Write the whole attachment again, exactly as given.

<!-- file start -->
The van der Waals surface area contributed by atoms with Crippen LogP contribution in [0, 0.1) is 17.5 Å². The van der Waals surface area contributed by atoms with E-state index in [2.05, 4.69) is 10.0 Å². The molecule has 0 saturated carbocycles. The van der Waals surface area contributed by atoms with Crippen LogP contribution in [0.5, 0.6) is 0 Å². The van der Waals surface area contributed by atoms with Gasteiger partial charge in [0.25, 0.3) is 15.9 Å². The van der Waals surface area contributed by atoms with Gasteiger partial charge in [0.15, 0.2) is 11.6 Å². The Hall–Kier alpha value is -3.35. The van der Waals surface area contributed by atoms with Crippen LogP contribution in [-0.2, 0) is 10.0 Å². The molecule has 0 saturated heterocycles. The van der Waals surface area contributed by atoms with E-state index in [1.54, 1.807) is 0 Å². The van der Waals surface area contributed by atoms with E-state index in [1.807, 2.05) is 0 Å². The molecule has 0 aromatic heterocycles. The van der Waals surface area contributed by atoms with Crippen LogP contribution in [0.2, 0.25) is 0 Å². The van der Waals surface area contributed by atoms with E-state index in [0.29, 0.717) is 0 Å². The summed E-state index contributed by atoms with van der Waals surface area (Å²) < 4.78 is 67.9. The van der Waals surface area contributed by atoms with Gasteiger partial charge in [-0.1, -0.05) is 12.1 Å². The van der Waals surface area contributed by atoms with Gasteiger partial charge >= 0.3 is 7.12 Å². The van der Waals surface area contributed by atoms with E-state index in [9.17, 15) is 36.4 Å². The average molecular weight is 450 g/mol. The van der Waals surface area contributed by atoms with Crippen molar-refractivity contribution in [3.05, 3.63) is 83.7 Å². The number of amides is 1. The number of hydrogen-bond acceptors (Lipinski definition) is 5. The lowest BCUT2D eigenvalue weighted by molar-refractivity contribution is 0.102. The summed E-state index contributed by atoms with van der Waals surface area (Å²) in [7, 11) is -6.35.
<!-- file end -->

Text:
The van der Waals surface area contributed by atoms with Crippen LogP contribution in [0, 0.1) is 17.5 Å². The van der Waals surface area contributed by atoms with E-state index in [2.05, 4.69) is 10.0 Å². The molecule has 0 saturated carbocycles. The van der Waals surface area contributed by atoms with Crippen LogP contribution in [0.5, 0.6) is 0 Å². The van der Waals surface area contributed by atoms with Gasteiger partial charge in [0.25, 0.3) is 15.9 Å². The van der Waals surface area contributed by atoms with Gasteiger partial charge in [0.15, 0.2) is 11.6 Å². The Hall–Kier alpha value is -3.35. The van der Waals surface area contributed by atoms with Crippen LogP contribution in [-0.2, 0) is 10.0 Å². The molecule has 0 saturated heterocycles. The van der Waals surface area contributed by atoms with E-state index in [1.54, 1.807) is 0 Å². The van der Waals surface area contributed by atoms with E-state index in [1.807, 2.05) is 0 Å². The molecule has 0 aromatic heterocycles. The van der Waals surface area contributed by atoms with Crippen LogP contribution in [0.2, 0.25) is 0 Å². The van der Waals surface area contributed by atoms with E-state index in [0.29, 0.717) is 0 Å². The summed E-state index contributed by atoms with van der Waals surface area (Å²) < 4.78 is 67.9. The van der Waals surface area contributed by atoms with Gasteiger partial charge in [-0.1, -0.05) is 12.1 Å². The van der Waals surface area contributed by atoms with Gasteiger partial charge >= 0.3 is 7.12 Å². The van der Waals surface area contributed by atoms with E-state index in [9.17, 15) is 36.4 Å². The average molecular weight is 450 g/mol. The van der Waals surface area contributed by atoms with Crippen molar-refractivity contribution in [3.05, 3.63) is 83.7 Å². The number of amides is 1. The number of hydrogen-bond acceptors (Lipinski definition) is 5. The lowest BCUT2D eigenvalue weighted by molar-refractivity contribution is 0.102. The summed E-state index contributed by atoms with van der Waals surface area (Å²) in [7, 11) is -6.35.